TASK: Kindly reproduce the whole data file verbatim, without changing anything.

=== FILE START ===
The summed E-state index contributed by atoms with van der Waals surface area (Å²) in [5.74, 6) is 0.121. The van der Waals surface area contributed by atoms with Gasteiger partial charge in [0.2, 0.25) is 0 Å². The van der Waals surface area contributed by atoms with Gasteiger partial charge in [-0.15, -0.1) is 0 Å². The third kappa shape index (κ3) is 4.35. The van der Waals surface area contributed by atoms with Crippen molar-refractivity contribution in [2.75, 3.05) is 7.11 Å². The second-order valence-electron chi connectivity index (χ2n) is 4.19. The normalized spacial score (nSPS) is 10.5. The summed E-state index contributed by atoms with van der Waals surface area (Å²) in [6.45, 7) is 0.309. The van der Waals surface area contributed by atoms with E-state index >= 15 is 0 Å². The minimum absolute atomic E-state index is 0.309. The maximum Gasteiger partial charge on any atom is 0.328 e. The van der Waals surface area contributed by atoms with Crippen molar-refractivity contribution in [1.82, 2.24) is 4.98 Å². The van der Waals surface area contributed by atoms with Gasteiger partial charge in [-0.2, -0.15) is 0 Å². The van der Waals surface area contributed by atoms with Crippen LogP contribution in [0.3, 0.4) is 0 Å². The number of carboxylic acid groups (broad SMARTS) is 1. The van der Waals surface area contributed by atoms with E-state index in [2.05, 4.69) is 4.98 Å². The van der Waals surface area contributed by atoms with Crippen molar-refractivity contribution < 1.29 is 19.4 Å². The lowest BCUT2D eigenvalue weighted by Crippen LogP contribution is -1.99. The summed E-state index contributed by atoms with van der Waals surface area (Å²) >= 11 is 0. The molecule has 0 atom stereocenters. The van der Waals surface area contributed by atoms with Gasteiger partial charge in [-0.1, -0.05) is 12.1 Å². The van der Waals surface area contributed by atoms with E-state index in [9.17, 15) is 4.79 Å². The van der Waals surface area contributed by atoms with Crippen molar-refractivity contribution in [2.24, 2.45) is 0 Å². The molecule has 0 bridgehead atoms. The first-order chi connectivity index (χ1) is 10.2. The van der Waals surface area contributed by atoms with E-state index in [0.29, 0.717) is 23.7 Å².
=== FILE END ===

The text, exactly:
The summed E-state index contributed by atoms with van der Waals surface area (Å²) in [5.74, 6) is 0.121. The van der Waals surface area contributed by atoms with Gasteiger partial charge in [0.2, 0.25) is 0 Å². The van der Waals surface area contributed by atoms with Gasteiger partial charge in [-0.15, -0.1) is 0 Å². The third kappa shape index (κ3) is 4.35. The van der Waals surface area contributed by atoms with Crippen molar-refractivity contribution in [2.75, 3.05) is 7.11 Å². The second-order valence-electron chi connectivity index (χ2n) is 4.19. The normalized spacial score (nSPS) is 10.5. The summed E-state index contributed by atoms with van der Waals surface area (Å²) in [6.45, 7) is 0.309. The van der Waals surface area contributed by atoms with E-state index >= 15 is 0 Å². The minimum absolute atomic E-state index is 0.309. The maximum Gasteiger partial charge on any atom is 0.328 e. The van der Waals surface area contributed by atoms with Crippen molar-refractivity contribution in [1.82, 2.24) is 4.98 Å². The van der Waals surface area contributed by atoms with Gasteiger partial charge in [-0.2, -0.15) is 0 Å². The van der Waals surface area contributed by atoms with Crippen LogP contribution in [0.3, 0.4) is 0 Å². The number of carboxylic acid groups (broad SMARTS) is 1. The van der Waals surface area contributed by atoms with E-state index in [2.05, 4.69) is 4.98 Å². The van der Waals surface area contributed by atoms with Crippen molar-refractivity contribution < 1.29 is 19.4 Å². The lowest BCUT2D eigenvalue weighted by Crippen LogP contribution is -1.99. The summed E-state index contributed by atoms with van der Waals surface area (Å²) >= 11 is 0. The molecule has 0 atom stereocenters. The van der Waals surface area contributed by atoms with Gasteiger partial charge in [-0.1, -0.05) is 12.1 Å². The van der Waals surface area contributed by atoms with E-state index in [9.17, 15) is 4.79 Å². The van der Waals surface area contributed by atoms with Crippen molar-refractivity contribution in [2.24, 2.45) is 0 Å². The molecule has 0 bridgehead atoms. The first-order chi connectivity index (χ1) is 10.2. The van der Waals surface area contributed by atoms with E-state index in [0.29, 0.717) is 23.7 Å².